PARIS — The European political establishment breathed a heavy sigh of relief Sunday, as French voters easily elected pragmatic centrist Emmanuel Macron as president over right-wing challenger Marine Le Pen, who threatened to upend Europe’s existing order, according to polling agency projections.

Macron won with 65.5% of votes against 34.5% for Marine Le Pen. Le Pen called Macron to congratulate him on his victory, as did current French President François Hollande. Leaders from across Europe also sent messages of congratulation.

Le Pen had threatened to curb immigration, particularly for Muslims, pull France out of the European Union and return the country to the French franc currency — moves that would have caused political and economic upheaval not only in Europe, but the rest of the world.

Macron, 39, is a former investment banker and economy minister who strongly supports the European Union. He is France's youngest ever president.

Macron’s victory, coming on the heels of defeats for right-wing populist candidates in Austria and the Netherlands, appears to blunt the anti-establishment fervor sweeping Europe amid a backlash against economic stagnation, a flood of migrants pouring into their countries and a string of nerve-rattling terror attacks.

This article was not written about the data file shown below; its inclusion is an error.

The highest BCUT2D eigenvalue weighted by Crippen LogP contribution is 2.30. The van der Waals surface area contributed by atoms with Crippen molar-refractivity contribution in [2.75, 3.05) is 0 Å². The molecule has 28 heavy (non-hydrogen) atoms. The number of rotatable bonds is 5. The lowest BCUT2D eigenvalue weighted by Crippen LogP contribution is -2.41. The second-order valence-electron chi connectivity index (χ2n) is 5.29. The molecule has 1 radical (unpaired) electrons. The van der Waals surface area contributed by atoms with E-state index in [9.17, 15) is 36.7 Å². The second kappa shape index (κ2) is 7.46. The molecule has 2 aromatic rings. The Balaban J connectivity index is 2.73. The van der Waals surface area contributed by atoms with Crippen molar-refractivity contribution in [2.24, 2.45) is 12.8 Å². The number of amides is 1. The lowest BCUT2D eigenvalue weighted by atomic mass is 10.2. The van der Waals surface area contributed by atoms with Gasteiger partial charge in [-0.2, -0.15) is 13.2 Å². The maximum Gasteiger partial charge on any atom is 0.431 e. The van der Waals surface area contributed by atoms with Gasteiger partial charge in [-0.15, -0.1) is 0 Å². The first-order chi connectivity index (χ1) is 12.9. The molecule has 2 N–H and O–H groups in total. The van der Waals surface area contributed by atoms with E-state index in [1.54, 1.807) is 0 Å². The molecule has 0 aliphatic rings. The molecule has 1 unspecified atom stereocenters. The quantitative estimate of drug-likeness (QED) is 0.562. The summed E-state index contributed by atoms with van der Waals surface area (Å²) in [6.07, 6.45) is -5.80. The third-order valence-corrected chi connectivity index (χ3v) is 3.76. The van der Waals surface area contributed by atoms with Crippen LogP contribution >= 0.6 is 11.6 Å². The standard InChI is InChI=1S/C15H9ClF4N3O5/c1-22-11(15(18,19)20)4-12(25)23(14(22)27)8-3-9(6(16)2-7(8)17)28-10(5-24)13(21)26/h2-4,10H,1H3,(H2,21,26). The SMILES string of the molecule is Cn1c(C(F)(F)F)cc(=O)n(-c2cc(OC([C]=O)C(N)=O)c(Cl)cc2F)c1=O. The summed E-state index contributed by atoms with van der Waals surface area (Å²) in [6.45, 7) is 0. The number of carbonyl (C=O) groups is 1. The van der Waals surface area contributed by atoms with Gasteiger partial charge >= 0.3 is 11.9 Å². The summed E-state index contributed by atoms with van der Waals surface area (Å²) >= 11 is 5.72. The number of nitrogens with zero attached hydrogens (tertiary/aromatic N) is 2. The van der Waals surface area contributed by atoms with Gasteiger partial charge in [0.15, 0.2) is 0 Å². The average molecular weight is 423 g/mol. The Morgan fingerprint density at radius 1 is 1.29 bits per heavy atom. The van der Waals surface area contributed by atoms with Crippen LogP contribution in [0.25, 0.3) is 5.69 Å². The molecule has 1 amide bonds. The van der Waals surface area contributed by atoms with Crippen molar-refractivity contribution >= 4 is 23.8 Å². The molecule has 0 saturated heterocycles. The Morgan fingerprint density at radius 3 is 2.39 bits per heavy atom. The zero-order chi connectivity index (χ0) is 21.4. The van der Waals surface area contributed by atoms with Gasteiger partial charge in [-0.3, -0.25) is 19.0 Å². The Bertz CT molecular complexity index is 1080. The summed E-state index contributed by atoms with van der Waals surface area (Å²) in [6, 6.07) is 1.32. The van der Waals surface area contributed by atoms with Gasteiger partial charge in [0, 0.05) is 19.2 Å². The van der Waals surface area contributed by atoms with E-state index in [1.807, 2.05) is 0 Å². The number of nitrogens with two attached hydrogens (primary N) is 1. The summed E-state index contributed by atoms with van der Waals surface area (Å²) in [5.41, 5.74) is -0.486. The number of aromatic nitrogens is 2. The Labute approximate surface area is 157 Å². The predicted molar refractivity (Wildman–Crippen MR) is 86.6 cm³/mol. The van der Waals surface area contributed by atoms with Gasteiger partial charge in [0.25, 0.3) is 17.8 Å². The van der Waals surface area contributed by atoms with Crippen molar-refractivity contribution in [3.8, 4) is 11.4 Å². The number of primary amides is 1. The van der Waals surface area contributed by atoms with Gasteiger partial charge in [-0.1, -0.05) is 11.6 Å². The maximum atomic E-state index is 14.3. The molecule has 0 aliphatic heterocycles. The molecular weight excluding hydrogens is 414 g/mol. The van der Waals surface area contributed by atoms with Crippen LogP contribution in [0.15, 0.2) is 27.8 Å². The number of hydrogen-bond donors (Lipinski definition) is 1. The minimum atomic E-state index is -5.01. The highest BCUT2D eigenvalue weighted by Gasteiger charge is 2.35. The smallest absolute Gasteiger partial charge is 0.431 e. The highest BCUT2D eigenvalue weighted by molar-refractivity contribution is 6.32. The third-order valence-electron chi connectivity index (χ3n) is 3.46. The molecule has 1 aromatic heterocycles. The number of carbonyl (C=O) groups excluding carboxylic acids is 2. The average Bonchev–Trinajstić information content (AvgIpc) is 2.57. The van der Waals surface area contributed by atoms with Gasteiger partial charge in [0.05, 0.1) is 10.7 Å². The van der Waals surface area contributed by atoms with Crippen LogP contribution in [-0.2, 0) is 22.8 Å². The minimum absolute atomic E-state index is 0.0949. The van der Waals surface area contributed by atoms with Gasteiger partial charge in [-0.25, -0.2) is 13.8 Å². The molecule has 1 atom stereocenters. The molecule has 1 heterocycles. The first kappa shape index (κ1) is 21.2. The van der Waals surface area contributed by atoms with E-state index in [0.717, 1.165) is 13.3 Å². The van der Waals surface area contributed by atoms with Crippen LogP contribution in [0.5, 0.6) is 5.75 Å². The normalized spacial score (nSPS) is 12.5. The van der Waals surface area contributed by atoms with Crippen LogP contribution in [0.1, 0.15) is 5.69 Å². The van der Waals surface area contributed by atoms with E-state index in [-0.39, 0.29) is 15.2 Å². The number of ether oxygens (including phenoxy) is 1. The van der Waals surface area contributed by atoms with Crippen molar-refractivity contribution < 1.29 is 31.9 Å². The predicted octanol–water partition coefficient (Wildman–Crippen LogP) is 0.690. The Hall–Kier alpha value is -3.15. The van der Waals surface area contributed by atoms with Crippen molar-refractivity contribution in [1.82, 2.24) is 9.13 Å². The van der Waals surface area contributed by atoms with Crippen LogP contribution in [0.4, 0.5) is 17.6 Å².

His supporters gathered outside the Louvre museum Sunday for a victory party.

"It's the first time I have ever been involved in politics," said Laurence Falque, 57, a doctor from Paris who said he worked to get out the vote on the candidate's behalf. "He brings people together. He is young, he is smart, pragmatic. I like the individual, I agree with his ideas."

Falque said he would have been devastated by a Le Pen victory.

But Macron's triumph does not necessarily signal the end of populism.